Alas, minimal distinction between speeds is the bane of most cheap hand mixers. Numerous users of the five-speed Proctor Silex 64507/62509RY bemoan the lack of differentiation among speeds, describing them simply as extremely fast. Reviews of the Sunbeam Mixmaster 2525 report that the beaters whir fast or faster, despite the nominal six levels. Alone among our picks, the Oster 2500 wins acclaim from consumers who say it starts off slow and steady.
Consumers looking for more precise mixer speeds will have to turn to models tagged slightly beyond our price ceiling. For example, the popular Cuisinart HM-90S (starting at $67) is fitted with nine speeds, which, according to reviews posted on Walmart.com, are clearly distinct -- starting with three very slow, low speeds and gradually building to a crescendo that whips ingredients into a frenzy.
Weight and Ease of Use.A hand mixer must be held at all times while powered on. That puts a premium on light weight and ergonomic design. Experts say about 2 pounds is optimal, and most of the models we researched come close to that mark. The Hamilton Beach 62650 and the Sunbeam Mixmaster 2525 are the heaviest models we researched, both weighing in at nearly 3 pounds, while the Oster 2500 is a comparative featherweight at 1.7 pounds. The mere 1.83-pound weight of the Proctor Silex 62535Y is regarded by many reviewers, like this one posting on Amazon, as one of its better attributes.
Some mixers, including the Hamilton Beach 62650, Proctor Silex Easy Mix 62507/62509RY, and Proctor Silex 62535Y, balance on the lip of a bowl when at rest. Others rest on their heel on a countertop. The Black & Decker MX3200B and Sunbeam Mixmaster 2525 do both.
Many users find it helpful to have an ejector button or lever for releasing the beaters from a mixer. All of the more expensive models we've mentioned have such a mechanism. Among our cheap picks, only the Oster 2500 and Hamilton Beach 62650 include this feature. The other models instead require the speed control button to do double duty: Usually the button is pushed in, rather than forward or backward, to release the beaters. Several people find this setup frustrating -- it's easy to turn the machine on accidentally while trying to push the beaters out. Conversely, when changing speeds, it's possible to eject the beaters instead. With the Betty Crocker BC-2205C, users must push the dial past the full power setting in order to engage the eject function. Not surprisingly, many warn that it's best to unplug the appliance first.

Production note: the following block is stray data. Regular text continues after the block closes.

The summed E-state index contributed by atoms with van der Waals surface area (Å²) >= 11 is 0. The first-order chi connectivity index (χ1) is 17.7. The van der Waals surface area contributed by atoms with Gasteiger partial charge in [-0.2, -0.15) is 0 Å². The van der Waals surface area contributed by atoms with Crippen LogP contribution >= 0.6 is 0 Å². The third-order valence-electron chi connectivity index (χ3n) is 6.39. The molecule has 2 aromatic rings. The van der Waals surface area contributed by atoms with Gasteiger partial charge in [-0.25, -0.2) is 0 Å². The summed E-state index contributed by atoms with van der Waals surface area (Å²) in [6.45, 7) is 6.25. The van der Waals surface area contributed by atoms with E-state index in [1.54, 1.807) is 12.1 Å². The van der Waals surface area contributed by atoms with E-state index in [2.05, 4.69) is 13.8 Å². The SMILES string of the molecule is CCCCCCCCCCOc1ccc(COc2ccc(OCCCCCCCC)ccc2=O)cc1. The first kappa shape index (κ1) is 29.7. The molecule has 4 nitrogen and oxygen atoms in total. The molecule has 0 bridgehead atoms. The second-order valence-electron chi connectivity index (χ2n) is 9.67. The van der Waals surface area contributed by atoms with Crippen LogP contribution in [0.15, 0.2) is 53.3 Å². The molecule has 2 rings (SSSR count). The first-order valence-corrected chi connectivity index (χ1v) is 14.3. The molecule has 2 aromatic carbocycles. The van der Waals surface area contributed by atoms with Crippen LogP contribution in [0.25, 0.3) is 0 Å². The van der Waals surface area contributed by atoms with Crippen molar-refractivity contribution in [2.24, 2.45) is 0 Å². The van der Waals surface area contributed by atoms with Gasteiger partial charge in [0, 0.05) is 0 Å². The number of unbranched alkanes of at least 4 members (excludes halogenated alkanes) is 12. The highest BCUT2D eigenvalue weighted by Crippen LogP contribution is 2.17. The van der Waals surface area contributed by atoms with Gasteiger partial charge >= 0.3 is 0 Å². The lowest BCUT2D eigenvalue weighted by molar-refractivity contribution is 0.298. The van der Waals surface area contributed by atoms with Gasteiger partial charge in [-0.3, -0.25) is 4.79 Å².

Accessories.Hand mixer attachments may vary, but all mixers come with two ejectable beaters. In the budget segment, beaters generally are chrome-plated with a post in the middle, a design that can be difficult to clean. Some users also report the beaters may flake or rust. Pricier mixers, like the Cuisinart HM-90S and Oxo On Illuminating Digital, often include post-free, stainless steel beaters. The low-cost Hamilton Beach 62650 comes with traditional and post-free wire beaters and the Black & Decker MX3200B provides wire beaters exclusively, a choice that disappoints some users. They grouse on the company website about flimsy wires that barely manage to whip potatoes.
Some cheap hand mixers are graced with extra attachments. A single wire whisk for whipping egg whites and cream is a handy add-on packaged with the Hamilton Beach 62650, Black & Decker MX3200B, Oster 7-Speed Clean Start, and Cuisinart HM-90S. Many of our top picks, including the Black & Decker MX3200B, Oster 2500, and Betty Crocker BC-2205C, also come with dough hooks. Although editors at The Spruce say hand mixers aren't powerful enough to knead bread and are tiresome to hold for that long anyway, users don't necessarily agree. We read many reports about successful bread-making sessions with these inexpensive small appliances, although it's possible they were set aside when the dough was ready for kneading.
A storage container is another welcome extra. The Hamilton Beach 62650 comes with a plastic case that attaches to the bottom of the mixer and holds the beaters and cord. The Black & Decker MX3200B and its accompanying attachments fit inside a supplied container. The Oster 7-Speed Clean Start includes a small carrying case for the mixer and attachments.